Center for Public Research and Leadership
There is a growing bipartisan consensus that flaws in America's death-penalty system have reached crisis proportions. Many fear that capital trials put people on death row who don't belong there. Others say capital appeals take too long. This report?the first statistical study ever undertaken of modern American capital appeals (4,578 of them in state capital cases between 1973 and 1995)?suggests that both claims are correct. Capital sentences do spend a long time under judicial review. As this study documents, however, judicial review takes so long precisely because American capital sentences are so persistently and systematically fraught with error that seriously undermines their reliability. Our 23 years worth of results reveal a death penalty system collapsing under the weight of its own mistakes. They reveal a system in which lives and public order are at stake, yet for decades has made more mistakes than we would tolerate in far less important activities. They reveal a system that is wasteful and broken and needs to be addressed. Our central findings are as follows: Nationally, during the 23-year study period, the overall rate of prejudicial error in the American capital punishment system was 68%. In other words, courts found serious, reversible error in nearly 7 of every 10 of the thousands of capital sentences that were fully reviewed during the period. Capital trials produce so many mistakes that it takes three judicial inspections to catch them ?leaving grave doubt whether we do catch them all. After state courts threw out 47% of death sentences due to serious flaws, a later federal review found "serious error"?error undermining the reliability of the outcome?in 40% of the remaining sentences. Because state courts come first and see all the cases, they do most the work of correcting erroneous death sentences. Of the 2,370 death sentences thrown out due to serious error, 90% were overturned by state judges?many of whom were the very judges who imposed the death sentence in the first place; nearly all of whom were directly beholden to the electorate; and none of whom, consequently, were disposed to overturn death sentences except for very good reason. This does not mean that federal review is unnecessary. Precisely because of the huge amounts of serious capital error that state appellate judges are called upon to catch, it is not surprising that a substantial number of the capital judgments they let through to the federal stage are still seriously flawed. To lead to reversal, error must be serious, indeed. The most common errors?prompting a majority of reversals at the state post-conviction stage?are (1) egregiously incompetent defense lawyers who didn't even look for?and demonstrably missed?important evidence that the defendant was innocent or did not deserve to die; and (2) police or prosecutors who did discover that kind of evidence but suppressed it, again keeping it from the jury. [Hundreds of examples of these and other serious errors are collected in Appendix C and D to this Report.] High error rates put many individuals at risk of wrongful execution: 82% of the people whose capital judgments were overturned by state post-conviction courts due to serious error were found to deserve a sentence less than death when the errors were cured on retrial; 7% were found to be innocent of the capital crime. High error rates persist over time. More than 50% of all cases reviewed were found seriously flawed in 20 of the 23 study years, including 17 of the last 19. In half the years, including the most recent one, the error rate was over 60%. High error rates exist across the country. Over 90% of American death-sentencing states have overall error rates of 52% or higher. 85% have error rates of 60% or higher. Three-fifths have error rates of 70% or higher. Illinois (whose governor recently declared a moratorium on executions after a spate of death-row exonerations) does not produce atypically faulty death sentences. The overall rate of serious error found in Illinois capital sentences (66%) is very close to?and slightly lower than?the national average (68%). Catching so much error takes time?a national average of 9 years from death sentence to the last inspection and execution. By the end of the study period, that average had risen to 10.6 years. In most cases, death row inmates wait for years for the lengthy review procedures needed to uncover all this error. Then, their death sentences are reversed. This much error, and the time needed to cure it, impose terrible costs on taxpayers, victims' families, the judicial system, and the wrongly condemned. And it renders unattainable the finality, retribution and deterrence that are the reasons usually given for having a death penalty. Erroneously trying capital defendants the first time around, operating the multi-tiered inspection process needed to catch the mistakes, warehousing thousands under costly death row conditions in the meantime, and having to try two out of three cases again is irrational. This report describes the extent of the problem. A subsequent report will examine its causes and their implications for resolving the death penalty crisis.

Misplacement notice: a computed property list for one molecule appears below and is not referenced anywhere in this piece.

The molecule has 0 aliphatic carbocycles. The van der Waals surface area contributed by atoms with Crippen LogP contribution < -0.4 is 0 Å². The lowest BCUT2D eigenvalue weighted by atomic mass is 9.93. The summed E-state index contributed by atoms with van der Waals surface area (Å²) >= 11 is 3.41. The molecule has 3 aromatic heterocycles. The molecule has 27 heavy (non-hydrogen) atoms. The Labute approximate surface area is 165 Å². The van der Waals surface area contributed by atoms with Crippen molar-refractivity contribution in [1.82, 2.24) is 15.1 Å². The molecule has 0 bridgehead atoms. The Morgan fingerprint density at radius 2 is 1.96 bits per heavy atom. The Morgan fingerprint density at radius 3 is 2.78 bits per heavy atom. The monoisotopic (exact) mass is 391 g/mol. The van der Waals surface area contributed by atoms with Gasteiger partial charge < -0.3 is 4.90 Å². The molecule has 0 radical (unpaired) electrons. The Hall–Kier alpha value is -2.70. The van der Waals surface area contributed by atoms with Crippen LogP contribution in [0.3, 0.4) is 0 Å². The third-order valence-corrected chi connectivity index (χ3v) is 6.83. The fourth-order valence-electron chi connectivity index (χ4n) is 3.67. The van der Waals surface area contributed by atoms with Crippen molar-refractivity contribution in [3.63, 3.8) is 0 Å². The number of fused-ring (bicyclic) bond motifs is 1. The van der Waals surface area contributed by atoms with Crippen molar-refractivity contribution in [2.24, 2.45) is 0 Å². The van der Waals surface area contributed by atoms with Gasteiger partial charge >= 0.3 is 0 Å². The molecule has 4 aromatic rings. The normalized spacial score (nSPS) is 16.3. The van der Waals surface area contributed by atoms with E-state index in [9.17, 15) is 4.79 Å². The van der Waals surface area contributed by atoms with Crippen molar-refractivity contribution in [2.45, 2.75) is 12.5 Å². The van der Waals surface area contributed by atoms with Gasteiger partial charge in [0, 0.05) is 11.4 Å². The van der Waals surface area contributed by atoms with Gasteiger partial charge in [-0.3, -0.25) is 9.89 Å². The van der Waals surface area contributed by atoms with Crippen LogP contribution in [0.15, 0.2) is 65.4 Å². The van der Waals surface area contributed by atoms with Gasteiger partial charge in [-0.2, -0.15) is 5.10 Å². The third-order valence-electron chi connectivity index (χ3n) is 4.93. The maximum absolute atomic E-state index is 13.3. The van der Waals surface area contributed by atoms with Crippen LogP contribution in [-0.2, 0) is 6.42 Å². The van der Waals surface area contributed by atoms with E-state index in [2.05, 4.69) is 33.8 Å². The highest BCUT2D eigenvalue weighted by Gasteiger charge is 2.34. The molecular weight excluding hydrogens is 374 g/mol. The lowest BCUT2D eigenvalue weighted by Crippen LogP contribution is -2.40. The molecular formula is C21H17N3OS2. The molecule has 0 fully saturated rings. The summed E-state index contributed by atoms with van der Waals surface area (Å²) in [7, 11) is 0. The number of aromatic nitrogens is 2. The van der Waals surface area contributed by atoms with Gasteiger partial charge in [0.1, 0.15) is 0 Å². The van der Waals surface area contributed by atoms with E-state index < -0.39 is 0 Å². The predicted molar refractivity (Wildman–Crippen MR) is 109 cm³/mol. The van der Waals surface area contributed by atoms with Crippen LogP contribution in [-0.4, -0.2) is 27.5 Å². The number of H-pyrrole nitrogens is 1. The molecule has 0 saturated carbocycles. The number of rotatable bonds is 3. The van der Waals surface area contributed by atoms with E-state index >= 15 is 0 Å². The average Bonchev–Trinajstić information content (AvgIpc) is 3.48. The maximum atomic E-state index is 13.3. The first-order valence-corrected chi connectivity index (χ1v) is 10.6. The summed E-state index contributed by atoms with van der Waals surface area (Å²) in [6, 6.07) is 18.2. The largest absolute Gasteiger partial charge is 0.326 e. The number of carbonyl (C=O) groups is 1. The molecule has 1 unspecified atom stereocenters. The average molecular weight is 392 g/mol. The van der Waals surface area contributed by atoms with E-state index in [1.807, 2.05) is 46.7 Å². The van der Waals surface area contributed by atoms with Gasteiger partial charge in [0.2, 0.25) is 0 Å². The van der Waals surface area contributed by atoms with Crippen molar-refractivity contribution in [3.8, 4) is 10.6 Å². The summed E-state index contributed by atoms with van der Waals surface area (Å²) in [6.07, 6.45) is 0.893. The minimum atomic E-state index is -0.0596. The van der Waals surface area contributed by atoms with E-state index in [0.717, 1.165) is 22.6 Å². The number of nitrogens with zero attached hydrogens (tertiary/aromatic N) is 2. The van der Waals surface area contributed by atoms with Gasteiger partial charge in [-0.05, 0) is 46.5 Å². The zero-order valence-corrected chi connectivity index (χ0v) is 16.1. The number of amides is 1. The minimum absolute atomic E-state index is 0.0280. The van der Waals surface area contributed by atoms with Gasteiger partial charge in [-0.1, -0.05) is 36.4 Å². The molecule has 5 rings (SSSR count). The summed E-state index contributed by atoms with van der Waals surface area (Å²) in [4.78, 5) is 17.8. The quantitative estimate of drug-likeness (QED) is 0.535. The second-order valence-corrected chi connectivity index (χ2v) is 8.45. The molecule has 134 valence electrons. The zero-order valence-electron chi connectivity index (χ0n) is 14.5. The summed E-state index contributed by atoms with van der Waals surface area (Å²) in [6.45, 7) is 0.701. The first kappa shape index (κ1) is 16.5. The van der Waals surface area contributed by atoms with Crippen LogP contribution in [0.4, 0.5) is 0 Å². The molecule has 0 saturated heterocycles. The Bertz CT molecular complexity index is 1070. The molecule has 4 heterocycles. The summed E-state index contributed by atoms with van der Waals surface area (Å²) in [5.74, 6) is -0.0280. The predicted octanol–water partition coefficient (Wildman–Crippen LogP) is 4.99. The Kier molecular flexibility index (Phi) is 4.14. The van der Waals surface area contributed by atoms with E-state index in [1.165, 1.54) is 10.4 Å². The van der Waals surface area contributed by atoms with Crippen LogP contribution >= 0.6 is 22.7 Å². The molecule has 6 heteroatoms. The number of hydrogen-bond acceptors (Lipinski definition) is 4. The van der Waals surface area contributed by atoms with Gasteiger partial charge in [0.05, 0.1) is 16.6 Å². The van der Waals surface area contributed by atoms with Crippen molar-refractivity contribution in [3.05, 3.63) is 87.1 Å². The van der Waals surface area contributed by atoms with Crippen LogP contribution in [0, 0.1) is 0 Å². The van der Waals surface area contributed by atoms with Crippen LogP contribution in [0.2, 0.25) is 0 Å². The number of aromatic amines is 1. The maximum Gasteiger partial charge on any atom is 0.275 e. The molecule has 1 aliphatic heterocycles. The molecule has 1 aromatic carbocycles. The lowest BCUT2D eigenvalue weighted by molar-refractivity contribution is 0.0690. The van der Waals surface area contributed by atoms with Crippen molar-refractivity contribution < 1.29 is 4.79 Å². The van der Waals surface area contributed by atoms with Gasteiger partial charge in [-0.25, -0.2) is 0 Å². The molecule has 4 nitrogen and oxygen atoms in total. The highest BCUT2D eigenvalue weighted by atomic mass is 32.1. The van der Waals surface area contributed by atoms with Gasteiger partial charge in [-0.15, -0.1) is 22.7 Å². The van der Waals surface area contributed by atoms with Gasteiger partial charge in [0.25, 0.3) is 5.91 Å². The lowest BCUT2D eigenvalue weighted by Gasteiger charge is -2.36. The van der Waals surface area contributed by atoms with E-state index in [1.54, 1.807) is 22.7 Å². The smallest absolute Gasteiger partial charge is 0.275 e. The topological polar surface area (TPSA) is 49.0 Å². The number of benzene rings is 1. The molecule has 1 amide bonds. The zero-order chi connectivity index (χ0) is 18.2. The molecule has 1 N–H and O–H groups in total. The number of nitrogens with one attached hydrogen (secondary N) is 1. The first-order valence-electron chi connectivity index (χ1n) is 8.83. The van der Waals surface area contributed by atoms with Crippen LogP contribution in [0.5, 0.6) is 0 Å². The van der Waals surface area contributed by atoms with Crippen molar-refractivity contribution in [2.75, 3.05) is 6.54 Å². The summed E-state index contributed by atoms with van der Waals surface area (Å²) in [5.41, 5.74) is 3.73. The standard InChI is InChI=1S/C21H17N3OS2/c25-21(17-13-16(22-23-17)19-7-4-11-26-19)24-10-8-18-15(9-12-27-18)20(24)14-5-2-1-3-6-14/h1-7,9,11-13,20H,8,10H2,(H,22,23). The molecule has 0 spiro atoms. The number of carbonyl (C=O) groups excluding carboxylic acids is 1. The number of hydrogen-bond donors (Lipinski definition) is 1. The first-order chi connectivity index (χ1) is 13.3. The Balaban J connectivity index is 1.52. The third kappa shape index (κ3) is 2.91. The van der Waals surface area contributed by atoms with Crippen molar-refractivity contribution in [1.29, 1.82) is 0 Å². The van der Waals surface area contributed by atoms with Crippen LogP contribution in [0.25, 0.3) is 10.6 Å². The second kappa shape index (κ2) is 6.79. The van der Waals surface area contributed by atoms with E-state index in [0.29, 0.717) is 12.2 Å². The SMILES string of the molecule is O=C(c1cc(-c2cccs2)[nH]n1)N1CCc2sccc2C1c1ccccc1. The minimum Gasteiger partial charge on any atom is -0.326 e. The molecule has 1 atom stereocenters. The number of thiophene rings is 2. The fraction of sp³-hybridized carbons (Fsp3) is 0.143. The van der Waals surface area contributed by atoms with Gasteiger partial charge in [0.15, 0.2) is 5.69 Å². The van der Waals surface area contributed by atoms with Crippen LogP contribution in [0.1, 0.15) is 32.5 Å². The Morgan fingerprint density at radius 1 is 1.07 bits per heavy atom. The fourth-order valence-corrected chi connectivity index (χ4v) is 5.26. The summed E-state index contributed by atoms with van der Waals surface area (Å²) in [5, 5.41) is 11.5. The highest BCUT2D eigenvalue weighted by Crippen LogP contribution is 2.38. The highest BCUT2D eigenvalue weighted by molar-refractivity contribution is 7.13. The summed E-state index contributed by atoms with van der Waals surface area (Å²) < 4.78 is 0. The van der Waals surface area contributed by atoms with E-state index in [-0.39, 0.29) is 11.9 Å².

James S. Liebman, Jeffrey Fagan & Valerie West,
A Broken System: Error Rates in Capital Cases, 1973-1995,
Columbia Law School, Public Law Research Paper No. 15
Available at: https://scholarship.law.columbia.edu/faculty_scholarship/1219